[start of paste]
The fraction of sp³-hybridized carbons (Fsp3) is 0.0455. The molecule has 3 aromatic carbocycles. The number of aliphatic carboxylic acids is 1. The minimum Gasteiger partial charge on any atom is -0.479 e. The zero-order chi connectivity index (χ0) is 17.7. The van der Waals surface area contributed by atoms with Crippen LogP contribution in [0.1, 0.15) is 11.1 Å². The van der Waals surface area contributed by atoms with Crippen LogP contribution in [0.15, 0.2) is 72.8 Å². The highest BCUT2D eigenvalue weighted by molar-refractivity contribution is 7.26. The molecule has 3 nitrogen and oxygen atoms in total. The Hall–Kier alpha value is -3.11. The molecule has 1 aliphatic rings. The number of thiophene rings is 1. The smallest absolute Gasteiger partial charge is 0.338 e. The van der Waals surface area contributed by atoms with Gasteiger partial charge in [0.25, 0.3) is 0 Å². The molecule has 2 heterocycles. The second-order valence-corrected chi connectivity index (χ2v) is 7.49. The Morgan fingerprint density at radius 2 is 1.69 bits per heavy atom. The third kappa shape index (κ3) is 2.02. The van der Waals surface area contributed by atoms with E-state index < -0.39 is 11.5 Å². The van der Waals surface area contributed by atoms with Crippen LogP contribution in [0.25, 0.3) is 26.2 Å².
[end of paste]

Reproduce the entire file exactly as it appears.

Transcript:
The fraction of sp³-hybridized carbons (Fsp3) is 0.0455. The molecule has 3 aromatic carbocycles. The number of aliphatic carboxylic acids is 1. The minimum Gasteiger partial charge on any atom is -0.479 e. The zero-order chi connectivity index (χ0) is 17.7. The van der Waals surface area contributed by atoms with Crippen LogP contribution in [0.1, 0.15) is 11.1 Å². The van der Waals surface area contributed by atoms with Crippen LogP contribution in [0.15, 0.2) is 72.8 Å². The highest BCUT2D eigenvalue weighted by molar-refractivity contribution is 7.26. The molecule has 3 nitrogen and oxygen atoms in total. The Hall–Kier alpha value is -3.11. The molecule has 1 aliphatic rings. The number of thiophene rings is 1. The smallest absolute Gasteiger partial charge is 0.338 e. The van der Waals surface area contributed by atoms with Gasteiger partial charge in [0.25, 0.3) is 0 Å². The molecule has 2 heterocycles. The second-order valence-corrected chi connectivity index (χ2v) is 7.49. The Morgan fingerprint density at radius 2 is 1.69 bits per heavy atom. The third kappa shape index (κ3) is 2.02. The van der Waals surface area contributed by atoms with E-state index < -0.39 is 11.5 Å². The van der Waals surface area contributed by atoms with Crippen LogP contribution in [0.25, 0.3) is 26.2 Å².